Our friend Rabbi Daniel Klutstein put it this way: "I am a Messianic Believer."
I think that best describes it (at least in a short phrase). I believe that Yeshua (aka Iesous/Jesus) is our Meshiach/Messiah (Christos/Christ/chosen one). I believe he died for us, to pay the penalty for our sins. I believe he rose from the grave. I believe that the Bible, as we have it, is (for the most part) a reasonably reliable copy, transliteration, and/or translation of the original writings, and that when Yeshua said he did not come to abolish the Torah, he meant it. I believe that we worship the God of Abraham, Isaac, and Jacob, as revealed to us in that same Torah, and further revealed in other writings such as the rest of the Tanakh (aka "Old Testament") and Apostolic Writings (aka "New Testament", "Brit Chadasha", or "Renewed Covenant").
I also believe many other things of course, but those are some of the central ones, though definitely not exhaustive. Therein lies the problem with trying to put together some kind of "Statement of Faith": you can't quote the whole Bible, so what do you leave out? Some things are simply my interpretation of various passages (and am perfectly happy to listen to differing opinions), other things I believe are central to our faith (and would therefore lead to heresy). However, some "central" beliefs are also highly subject to misunderstandings due to semantics, and no doubt (in the paragraph above) I've misspoken in an effort to try to keep things short.
So I guess I'll stick with "Messianic Believer" for now - mainly because it's generic enough that it shouldn't contradict what I believe. No other "label" seems to quite cut it. I tend to not be "denominational", but here's my understanding of a few organizations/labels:
Messianic Jew - tends to imply a Jewish eithnicity (which I may in fact have, since "Camara" aparently was a name of an orphanage, and there were significant Jewish populations in the Azores and Madeira at one time, and by father's lineage I don't really know - see "Jewish Groupies" etc. below for why it doesn't matter), but from what I've heard there tends to be a form of "Jewish elitism" in the Messianic Jewish Movement that doesn't quite know what to do with non-Jewish believers (see still trying to find the link for a discussion of the difference to Nazarene which may not be typical). Which leads, of course to:
Nazarene (Judaism) - this is probably the closest label. Unfortunately, it can also be a little misleading - implying a stronger tie to Modern Judaism than I believe there should be (or is). Then again, I'm not an expert on what the beliefs are.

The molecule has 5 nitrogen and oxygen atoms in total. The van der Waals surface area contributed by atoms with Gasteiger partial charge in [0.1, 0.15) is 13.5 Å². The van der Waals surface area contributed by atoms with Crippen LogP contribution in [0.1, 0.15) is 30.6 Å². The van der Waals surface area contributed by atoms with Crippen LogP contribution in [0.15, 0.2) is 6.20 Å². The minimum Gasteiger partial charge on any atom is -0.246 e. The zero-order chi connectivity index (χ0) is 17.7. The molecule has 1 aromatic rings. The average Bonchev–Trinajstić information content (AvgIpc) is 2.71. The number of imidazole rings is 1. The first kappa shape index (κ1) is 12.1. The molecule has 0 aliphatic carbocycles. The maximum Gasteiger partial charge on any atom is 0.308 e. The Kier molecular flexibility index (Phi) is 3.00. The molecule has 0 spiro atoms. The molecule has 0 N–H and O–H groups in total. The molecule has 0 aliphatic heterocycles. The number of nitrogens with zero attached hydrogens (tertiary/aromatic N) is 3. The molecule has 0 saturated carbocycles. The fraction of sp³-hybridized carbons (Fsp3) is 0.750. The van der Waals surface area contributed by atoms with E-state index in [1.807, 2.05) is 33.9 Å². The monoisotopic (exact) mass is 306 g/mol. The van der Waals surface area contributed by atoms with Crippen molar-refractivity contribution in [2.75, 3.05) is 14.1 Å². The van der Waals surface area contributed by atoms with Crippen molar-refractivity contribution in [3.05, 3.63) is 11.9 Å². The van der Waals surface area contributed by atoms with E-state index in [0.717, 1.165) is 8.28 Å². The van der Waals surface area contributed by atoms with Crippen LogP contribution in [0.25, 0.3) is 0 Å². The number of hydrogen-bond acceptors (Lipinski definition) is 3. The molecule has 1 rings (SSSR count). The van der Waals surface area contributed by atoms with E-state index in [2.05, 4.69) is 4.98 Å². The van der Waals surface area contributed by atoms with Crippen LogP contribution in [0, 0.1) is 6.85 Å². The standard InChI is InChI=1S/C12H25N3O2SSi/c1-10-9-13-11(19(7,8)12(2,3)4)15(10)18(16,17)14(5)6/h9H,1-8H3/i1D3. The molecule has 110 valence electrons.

Torah Observant is also a not-quite-accurate label according to some, since we don't practice the entire Torah, which would include stoning, various temple-oriented commands, etc.
I happen to currently be a part of a congregation that's technically Southern Baptist (Mountain View Community Church), though Pastor Rob describes it as "Bapti-Costal" (because of our heavily Spirit-led, aka Pentecostal, influence), and we're listed under "CHURCHES-OTHER CHRISTIAN" in the yellow pages.
Jewish Groupies - as many of us learn more about the roots of our faith, there tends to be an initial enamory with all things Jewish. However, there is both good and bad - some things have been preserved (that were lost by the "Christian" Church) and should therefore be studied and reclaimed, but just like others there have been traditions that were added (many for valiant reasons) including some in existence during Yeshua's day, that don't need to be adopted by us today. Just because it's Jewish (or Christian for that matter), doesn't make it right (or wrong), but in all things, follow the leading of the Holy Spirit.
We (believers) are all "Jews" in the sense that we're God praisers and we're grafted-in (one Torah for all; no longer a Gentile or Jew; etc.). Having Jewish blood doesn't really make much difference if you weren't raised celebrating the feasts, etc. because God's selection of the Israelites as his "chosen people" was not about a "master race" but about a "holy people". The Torah was for all people, and converts were considered as if they had been born "Jewish" (though there were exceptions in practice, including what Yeshua, Paul, etc. tried to correct). So it's a benefit to you if you were raised in instruction and observance of various Torah commands, but just the fact that you have a bloodline doesn't (and since the dispersion, I believe it highly probable that most people are now related to the "other 10", if not the "2" from Judah).
I strugle with finding a balance between striving for renewed unity (which I see slowly happening as wounds heal) and seeking and maintaining a better obedience to God's word without causing further division and discord. How can we be united without compromise? How can we compromise without compromising our faith?last edited 8/27/2008, but expect more changes...